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Daily CE Musings of Piob - Page 59

post #871 of 5110
Quote:
Originally Posted by Jr Mouse View Post

Can the cop force you to hand over your password on the spot? All the more reason to have it set up to auto-wipe your phone with too many failed attempts.

Yeah, I think my password is 1-2-3-4-5. Oh that didn't work? Try it again. Maybe it is 1-1-1-1-1. I can never remember these things.
post #872 of 5110
Thread Starter 
Quote:
Originally Posted by Jr Mouse View Post

Can the cop force you to hand over your password on the spot? All the more reason to have it set up to auto-wipe your phone with too many failed attempts.

Was there not a court ruling that one cannot plead the Fifth and refuse to divulge a password already? I also wonder about scope, as even with an autowipe, if the decision has been made to search your phone and it autowipes, will they then be allowed to force your carrier to hand over call and text records?

Edit: I was incorrect. Apparently the 11th Circuit federal court of appeals ruled the Fifth covers this and one cannot be forced to give passwords.
Edited by Piobaire - 4/28/14 at 10:55am
post #873 of 5110
Given the scotus reference, what the consensus on aereo here?
post #874 of 5110
I was reading about the current case earlier. My hope is that it's so obviously an egregious breach of the Fourth Amendment that the Court couldn't possibly find otherwise, but we'll see. The potential for abuse of power is staggering if they do go the other way.
post #875 of 5110
From just the basic news ruling, Police pick up a gangbanger for expired plates and then find contraband handguns in the vehicle. They search his phone and find out that he really is a gangbanger which upped the sentence from 7 to 15.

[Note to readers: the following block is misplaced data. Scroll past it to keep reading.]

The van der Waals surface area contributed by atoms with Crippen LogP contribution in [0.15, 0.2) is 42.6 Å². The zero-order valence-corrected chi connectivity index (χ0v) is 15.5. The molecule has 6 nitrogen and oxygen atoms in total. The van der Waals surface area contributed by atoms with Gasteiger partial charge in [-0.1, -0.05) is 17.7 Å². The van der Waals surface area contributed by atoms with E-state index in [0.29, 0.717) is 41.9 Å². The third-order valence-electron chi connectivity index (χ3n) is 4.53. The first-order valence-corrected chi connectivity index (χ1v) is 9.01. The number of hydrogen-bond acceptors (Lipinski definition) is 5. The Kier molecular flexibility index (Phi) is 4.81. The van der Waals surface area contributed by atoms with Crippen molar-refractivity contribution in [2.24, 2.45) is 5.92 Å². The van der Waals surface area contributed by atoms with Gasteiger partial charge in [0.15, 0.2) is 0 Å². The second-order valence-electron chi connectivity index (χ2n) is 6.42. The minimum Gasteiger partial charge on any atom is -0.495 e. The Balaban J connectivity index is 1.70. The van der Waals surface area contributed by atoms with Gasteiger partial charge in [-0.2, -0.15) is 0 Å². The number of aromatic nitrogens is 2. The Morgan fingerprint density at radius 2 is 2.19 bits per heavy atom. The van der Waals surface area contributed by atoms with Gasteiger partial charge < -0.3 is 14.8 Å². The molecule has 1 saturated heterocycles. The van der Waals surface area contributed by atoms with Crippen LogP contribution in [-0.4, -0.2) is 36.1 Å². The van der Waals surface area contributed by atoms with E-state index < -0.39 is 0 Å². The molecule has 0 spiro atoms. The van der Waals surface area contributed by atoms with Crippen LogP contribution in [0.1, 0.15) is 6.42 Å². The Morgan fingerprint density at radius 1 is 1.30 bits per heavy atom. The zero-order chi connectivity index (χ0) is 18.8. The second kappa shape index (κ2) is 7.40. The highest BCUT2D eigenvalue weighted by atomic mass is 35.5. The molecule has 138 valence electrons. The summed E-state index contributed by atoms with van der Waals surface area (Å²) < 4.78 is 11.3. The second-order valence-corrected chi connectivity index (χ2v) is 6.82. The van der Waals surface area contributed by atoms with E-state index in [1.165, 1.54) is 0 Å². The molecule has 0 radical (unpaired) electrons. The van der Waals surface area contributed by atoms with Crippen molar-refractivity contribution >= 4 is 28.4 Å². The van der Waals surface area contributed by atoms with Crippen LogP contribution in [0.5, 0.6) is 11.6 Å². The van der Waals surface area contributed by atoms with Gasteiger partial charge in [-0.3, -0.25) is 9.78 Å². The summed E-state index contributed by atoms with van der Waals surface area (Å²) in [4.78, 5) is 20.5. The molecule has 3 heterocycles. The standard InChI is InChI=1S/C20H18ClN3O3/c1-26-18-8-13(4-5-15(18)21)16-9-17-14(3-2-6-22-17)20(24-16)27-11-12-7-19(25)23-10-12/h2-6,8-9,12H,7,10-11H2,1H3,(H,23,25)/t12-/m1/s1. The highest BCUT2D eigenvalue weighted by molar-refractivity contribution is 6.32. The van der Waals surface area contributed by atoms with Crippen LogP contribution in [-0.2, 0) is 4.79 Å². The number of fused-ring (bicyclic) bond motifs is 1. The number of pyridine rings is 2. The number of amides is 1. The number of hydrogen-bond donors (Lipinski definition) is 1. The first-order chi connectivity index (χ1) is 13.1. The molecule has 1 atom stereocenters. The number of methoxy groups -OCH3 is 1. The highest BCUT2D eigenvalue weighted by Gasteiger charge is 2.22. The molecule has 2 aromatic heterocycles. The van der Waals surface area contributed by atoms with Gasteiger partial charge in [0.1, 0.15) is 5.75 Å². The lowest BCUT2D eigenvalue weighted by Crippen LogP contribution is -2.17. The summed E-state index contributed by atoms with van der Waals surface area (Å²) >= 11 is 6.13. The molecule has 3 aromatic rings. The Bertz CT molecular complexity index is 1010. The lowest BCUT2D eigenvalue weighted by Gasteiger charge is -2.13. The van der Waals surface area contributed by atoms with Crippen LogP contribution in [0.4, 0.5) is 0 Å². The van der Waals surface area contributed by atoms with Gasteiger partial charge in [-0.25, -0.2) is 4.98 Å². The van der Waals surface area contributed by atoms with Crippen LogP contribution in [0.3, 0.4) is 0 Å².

I think there are a few ways the court can go at this. Remember -- the Court was wary of the warrantless GPS tracking. TBH --- they could draw a narrow ruling here stating that an unlocked/no-password protected phone is no different than any other piece of personal property on an arrest.

Password protected phones could require a warrant --- this unlocks Pandora's box as to whether an individual can be compelled to give a password or encryption key. Another big concern is the slippery slope that occurs if the court finds as a matter of law there is no expectation of privacy in the data on the phone. How far does that extend -- the cloud?

Given that this opens Pandora's box on issues not before the Court, I think the court draws the narrow ruling on an non-password-protected phone and leaves the rest for another day.
post #876 of 5110
I find it hard to believe that the cops should have any difficulty cracking a phone's password without the defendant's help.
post #877 of 5110
Supreme Court precedent on searches incident to arrest is an inconsistent mess. Who knows what they'll do?

Anyway, traditionally, if you were carrying a notebook full of contact information, correspondence, and pictures, when you were arrested, the cops could read it. How's a cell phone different again?
post #878 of 5110
Thread Starter 
Quote:
Originally Posted by Ataturk View Post

Supreme Court precedent on searches incident to arrest is an inconsistent mess. Who knows what they'll do?

Anyway, traditionally, if you were carrying a notebook full of contact information, correspondence, and pictures, when you were arrested, the cops could read it. How's a cell phone different again?

Amongst other things it's a portal into other things. Online banking, web surfing history, and now "the cloud." Does this mean your iCloud or OneDrive is now subject to warrantless searches through your phone if arrested?
post #879 of 5110